Long term endocrinological follow up in diencephalic syndrome

Program: Abstracts - Orals, Featured Poster Presentations, and Posters
Session: SAT 632-648-Pediatric Growth Case Reports
Basic
Saturday, June 15, 2013: 1:45 PM-3:45 PM
Expo Halls ABC (Moscone Center)

Poster Board SAT-641
Maria Parpagnoli*, Iacopo Sardi, Stefania Cardellichio, Silvia La Farina, Salvatore Seminara and Maurizio deMartino
Meyer Children Hospital, Florence, Italy
Diencephalic syndrome (DS),diencephalic cachexia or Russell syndrome, is a rare,rapidly fatal condition, usually occurring during the first year of life, as a result of a hypothalamic dysfunction due to hypothalamic/ chiasmatic tumors, as pilocytic and pilomyxoid astrocytoma. Clinical features of DS are weight loss leading to cachexia despite a normal caloric intake, hyperalertness, hyperkinesis, euphoria.Growth rate usually is still linear. Treatment of DS is strictly related to treatment of the hypothalamic lesion.DS clinical signs and symptoms regress when the tumor is surgically removed or reduced by non-surgical therapy.Cytokines ,tumor-derived compounds, peptides and/or neuropeptides, neurotransmitters and hormones may interact with cytokines. Partial GH resistance in DS patients has been observed.We describe 8 pediatric patients, 4 m and 4 f (median age at diagnosis of 6.5 months ,range 4–60) followed at Meyer Children Hospital between 2004 and 2009, for DS as a result of an hypothalamic tumor. One patient had NF1.Surgical treatment was based on tumor location and extent. Each patient received 10 monthly courses of cisplatin and etoposide and nutritional support.Weight, length, head circumference  and baseline endocrine function ( IGF1, fTH, ,fT4, cortisol, prolactin, ACTH and ADH )was evaluated for all DS patients before surgery and at the end of therapy. IGF1 rose to normal levels for two of the three patients who had an undetectable value at diagnosis.Thyroid function was normal for every patient. Early morning cortisol levels  remained lower than normal for two patients, increased  to normal levels for one patient and decreased below normal values for two. Basal prolactin value was higher than normal threshold at diagnosis, without any decrease at the end of the treatment. Two patients had marked increases in prolactin levels after treatment.Patients may develop increased prolactin levels from achange in pituitary gland function and/or compression of the pituitary stalk because of the rehash of tumor tissue after chemotherapy. ADH blood level remained lower than normal for four patients.  At standard follow-up (2 years after cessation of chemotherapy) we did not find any clinic endocrinological abnormality. Prolonging follow-up over the standard  time endocrine dysfunction developed in 2/8 patients . One  had  diabetes insipidus and the other– the one with NF1-  a short stature with a GH deficit. As previously reported by other studies, endocrinological data of our patients did not reveal any significant trend or correlation with the therapy immediately after treatment. But a longer  follow-up revealed one ADH and one GH deficit.We conclude that a longer  follow-up is  necessary  not only to better define long-term effectiveness of this low-dose cisplatin–etoposide regimen in the recovery of DS patients with hypothalamic tumors, but also to be able to recognise endocrine deficits.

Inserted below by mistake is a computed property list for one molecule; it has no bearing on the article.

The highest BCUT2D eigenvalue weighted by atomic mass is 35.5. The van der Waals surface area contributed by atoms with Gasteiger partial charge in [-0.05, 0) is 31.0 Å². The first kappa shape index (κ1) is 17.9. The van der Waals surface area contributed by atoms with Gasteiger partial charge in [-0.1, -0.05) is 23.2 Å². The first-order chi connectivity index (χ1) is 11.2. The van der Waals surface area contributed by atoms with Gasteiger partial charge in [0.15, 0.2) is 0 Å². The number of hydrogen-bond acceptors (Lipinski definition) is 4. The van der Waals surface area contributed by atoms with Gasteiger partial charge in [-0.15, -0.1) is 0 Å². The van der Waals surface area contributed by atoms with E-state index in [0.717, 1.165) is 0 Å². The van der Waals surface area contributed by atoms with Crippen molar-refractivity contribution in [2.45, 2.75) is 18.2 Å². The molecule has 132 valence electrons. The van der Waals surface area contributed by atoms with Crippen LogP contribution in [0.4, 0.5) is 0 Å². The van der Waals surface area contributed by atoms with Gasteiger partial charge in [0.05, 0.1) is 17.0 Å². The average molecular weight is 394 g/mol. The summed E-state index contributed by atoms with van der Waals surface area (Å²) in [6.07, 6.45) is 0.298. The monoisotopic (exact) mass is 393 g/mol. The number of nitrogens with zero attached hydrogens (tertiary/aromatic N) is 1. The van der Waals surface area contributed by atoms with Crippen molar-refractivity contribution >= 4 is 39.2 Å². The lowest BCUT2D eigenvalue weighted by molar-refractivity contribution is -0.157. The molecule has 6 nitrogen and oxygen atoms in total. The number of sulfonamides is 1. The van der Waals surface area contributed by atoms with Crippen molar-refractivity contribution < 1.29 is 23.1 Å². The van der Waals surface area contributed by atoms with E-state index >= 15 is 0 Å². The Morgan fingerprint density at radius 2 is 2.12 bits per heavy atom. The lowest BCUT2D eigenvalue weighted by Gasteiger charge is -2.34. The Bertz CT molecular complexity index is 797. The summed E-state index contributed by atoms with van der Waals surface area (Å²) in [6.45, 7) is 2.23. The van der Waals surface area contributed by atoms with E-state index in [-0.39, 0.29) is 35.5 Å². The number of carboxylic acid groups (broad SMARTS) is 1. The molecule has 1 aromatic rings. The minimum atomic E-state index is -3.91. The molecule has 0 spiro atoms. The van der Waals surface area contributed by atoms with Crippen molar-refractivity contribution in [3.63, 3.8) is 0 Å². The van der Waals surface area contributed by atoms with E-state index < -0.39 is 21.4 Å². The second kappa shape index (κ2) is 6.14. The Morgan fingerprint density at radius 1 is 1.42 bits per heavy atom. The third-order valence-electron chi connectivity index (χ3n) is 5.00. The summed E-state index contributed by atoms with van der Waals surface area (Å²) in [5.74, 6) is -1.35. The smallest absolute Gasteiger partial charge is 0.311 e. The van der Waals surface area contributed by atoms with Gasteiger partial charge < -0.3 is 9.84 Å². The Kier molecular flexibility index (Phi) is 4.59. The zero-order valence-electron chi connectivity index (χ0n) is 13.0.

Nothing to Disclose: MP, IS, SC, SL, SS, MD

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